Jim Hardy has been a social studies and world language teacher at Kensington Health Sciences Academy for almost 10 years. Hardy is a pillar in the community and one of the notable advocates for social change in Kensington.
Hardy co-founded the Teachers Action Group, an organization that aims to give educators a voice during the policy-making processes and also created a soccer club that promotes healthy social and physical activities and helps local kids and teens grow to become leaders and professionals.
Hardy has influenced parents, students, other teachers, and a community for positive change through activism and giving back.
What inspired you to become a teacher?
My background is more in political and community organizing. I went to a conference in 2003 at Penn called the National Coalition of Education Activists. At the time, I wasn’t really thinking about becoming a teacher but I wanted to learn more about it. I met people there who have been teaching for years and were really engaged in community organizing and activism around education issues and that really inspired me to go back to school to become a teacher.
Is there a reason why you chose to teach at Kensington Health Science Academy?
When I was nearing the end of my time at Temple in 2006, I knew I wanted to teach in Kensington. Over the years I got involved with Kensington School and Community Coalition that was organized and spearheaded by the Youth United for Change.
The school was broken down into smaller schools, which was actually the main reason I wanted to teach at Kensington. I like the small schools’ initiatives and the involvement of community groups and student leadership; I like that they have legacy.
I was involved with that organization from 2006 until I started teaching here in 2007 and continuing on until it disbanded maybe four years later.
What steps did you take to get involved with the community?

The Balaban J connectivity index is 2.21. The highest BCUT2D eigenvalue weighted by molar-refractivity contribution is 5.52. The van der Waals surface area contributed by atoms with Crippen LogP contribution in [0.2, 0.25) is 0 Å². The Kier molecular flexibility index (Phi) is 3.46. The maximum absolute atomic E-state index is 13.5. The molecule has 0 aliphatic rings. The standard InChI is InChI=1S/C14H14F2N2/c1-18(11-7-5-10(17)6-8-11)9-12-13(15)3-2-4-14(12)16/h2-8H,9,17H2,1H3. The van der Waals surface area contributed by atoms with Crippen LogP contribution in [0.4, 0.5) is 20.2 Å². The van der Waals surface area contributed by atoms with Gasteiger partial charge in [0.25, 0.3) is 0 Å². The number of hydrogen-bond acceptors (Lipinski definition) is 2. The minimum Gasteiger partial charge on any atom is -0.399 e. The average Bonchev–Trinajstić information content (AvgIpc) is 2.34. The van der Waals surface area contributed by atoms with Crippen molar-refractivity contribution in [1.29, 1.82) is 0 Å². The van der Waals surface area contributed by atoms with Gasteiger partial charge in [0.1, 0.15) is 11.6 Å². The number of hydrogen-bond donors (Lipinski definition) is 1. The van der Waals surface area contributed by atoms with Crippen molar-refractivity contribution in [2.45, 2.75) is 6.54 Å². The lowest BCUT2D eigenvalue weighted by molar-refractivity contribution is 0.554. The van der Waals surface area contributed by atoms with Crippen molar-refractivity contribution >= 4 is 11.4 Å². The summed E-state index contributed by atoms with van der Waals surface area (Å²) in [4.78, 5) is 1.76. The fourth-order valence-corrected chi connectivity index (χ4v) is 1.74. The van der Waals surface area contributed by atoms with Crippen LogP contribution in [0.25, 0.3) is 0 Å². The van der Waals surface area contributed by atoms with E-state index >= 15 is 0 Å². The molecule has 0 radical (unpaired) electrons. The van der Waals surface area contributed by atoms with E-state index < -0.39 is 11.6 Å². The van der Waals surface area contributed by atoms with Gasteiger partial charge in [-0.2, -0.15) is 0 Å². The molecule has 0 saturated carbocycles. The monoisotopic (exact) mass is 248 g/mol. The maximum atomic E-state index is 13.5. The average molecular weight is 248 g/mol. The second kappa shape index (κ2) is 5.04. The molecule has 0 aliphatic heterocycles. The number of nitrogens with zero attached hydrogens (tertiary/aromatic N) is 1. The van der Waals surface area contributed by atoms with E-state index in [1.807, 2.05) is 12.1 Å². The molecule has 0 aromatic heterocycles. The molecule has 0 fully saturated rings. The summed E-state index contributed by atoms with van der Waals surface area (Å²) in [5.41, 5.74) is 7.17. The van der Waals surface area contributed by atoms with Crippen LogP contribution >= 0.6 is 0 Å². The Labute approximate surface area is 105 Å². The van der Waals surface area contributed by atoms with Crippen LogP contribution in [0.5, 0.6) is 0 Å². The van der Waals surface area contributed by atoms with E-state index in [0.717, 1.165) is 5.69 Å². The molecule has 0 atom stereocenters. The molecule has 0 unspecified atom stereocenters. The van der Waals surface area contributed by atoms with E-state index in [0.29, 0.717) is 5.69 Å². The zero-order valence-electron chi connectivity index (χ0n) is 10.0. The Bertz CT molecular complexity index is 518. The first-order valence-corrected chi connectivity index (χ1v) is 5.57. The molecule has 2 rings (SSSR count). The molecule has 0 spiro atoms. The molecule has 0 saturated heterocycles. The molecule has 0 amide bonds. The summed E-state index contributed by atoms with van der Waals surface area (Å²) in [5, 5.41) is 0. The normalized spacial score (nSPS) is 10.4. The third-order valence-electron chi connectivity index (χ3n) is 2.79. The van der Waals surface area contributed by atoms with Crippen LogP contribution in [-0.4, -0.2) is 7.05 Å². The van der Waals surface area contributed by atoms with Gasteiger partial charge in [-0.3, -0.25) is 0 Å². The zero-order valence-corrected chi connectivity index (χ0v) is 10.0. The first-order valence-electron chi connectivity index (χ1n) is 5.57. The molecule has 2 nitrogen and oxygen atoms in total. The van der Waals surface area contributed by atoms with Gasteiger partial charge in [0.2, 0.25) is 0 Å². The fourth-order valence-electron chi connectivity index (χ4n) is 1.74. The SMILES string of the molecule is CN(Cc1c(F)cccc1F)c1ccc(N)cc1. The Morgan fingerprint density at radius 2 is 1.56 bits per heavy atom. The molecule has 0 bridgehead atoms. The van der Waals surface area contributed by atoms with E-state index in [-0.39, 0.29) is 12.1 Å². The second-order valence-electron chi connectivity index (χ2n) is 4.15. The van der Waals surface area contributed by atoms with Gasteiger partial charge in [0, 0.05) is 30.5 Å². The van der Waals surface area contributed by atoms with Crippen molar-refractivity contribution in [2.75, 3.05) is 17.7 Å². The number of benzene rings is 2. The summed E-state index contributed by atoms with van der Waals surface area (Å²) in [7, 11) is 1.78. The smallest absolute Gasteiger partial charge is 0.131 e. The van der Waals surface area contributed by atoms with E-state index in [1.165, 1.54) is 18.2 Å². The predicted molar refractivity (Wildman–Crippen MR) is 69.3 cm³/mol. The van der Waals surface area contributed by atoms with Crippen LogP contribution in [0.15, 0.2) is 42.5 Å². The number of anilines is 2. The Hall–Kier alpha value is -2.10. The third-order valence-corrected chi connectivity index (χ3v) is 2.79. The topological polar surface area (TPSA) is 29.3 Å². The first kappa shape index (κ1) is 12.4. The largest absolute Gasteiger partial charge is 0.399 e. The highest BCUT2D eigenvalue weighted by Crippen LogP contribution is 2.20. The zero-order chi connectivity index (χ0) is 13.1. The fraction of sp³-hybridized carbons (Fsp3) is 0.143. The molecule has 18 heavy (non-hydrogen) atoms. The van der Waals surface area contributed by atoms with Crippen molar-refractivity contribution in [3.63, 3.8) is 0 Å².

My plan all along was to try and combine teaching with community organizing. [After my time at Temple] I started contacting community organizations and volunteering to get to know them better and get to know the community better. I moved to the neighborhood to further that process as well. I had been living in West Philly. I prefer to learn about things for a good long time to make my own initiatives and make sure it’s grounded in something without stepping on people’s toes and not based on ignorance.
For several years, I was going to meetings and volunteering with different groups like Taller Puertorriqueño, Norris Square Civic Association, Norris Square Neighborhood Projects and The Kensington Library.
I just wanted to contribute. That’s how I got started.
What other organizations are you currently involved with?
During [my time with Kensington School and Community Coalition] I did a lot of after-school programs with students at the school, the student newspaper, Gay Straight Alliance and various activities. I also saw the need for teachers to organize themselves to advocate for better public education, better circumstances and justice in the education system.
I was one of the co-founders of The Teacher Action Group in my second year of teaching. I worked a lot on that as well as Education not Incarceration.
When the NEA (National Education Association) came to Philadelphia in the mid 2000s, we used that as an opportunity to bring together different associations in the city to work on issues around the criminal justice as well as equality and equity in education and into a coalition. It’s been a while now since that organization ended up disbanding but it lead to a lot of other good work.
Can you tell us about the Kensington Soccer Club and your goals for the organization?
It’s a soccer club, but it’s a lot more than that.
The organization, soccer-wise, is Kensington Soccer Club but our motto is “community advancement through soccer.” We’re trying to do a lot of things. I guess you could say it’s like I’m trying to be as ambitious as possible, so it might sound a little crazy but we’re trying to bring together people from different parts of the neighborhood and draw connections to ease and prevent tensions in different sections of the neighborhood.
We’re trying to do the obvious things of getting the kids involved in healthy activities, and having fun, learning something new, learning teamwork, and teaching them. We also teach them explicitly by health and nutrition through our soccer activities as part of this curriculum soccer for success that builds health and nutrition mini-lessons into soccer activity.
–Text and images by Regina Riley and Maya Knight.
Be the first to comment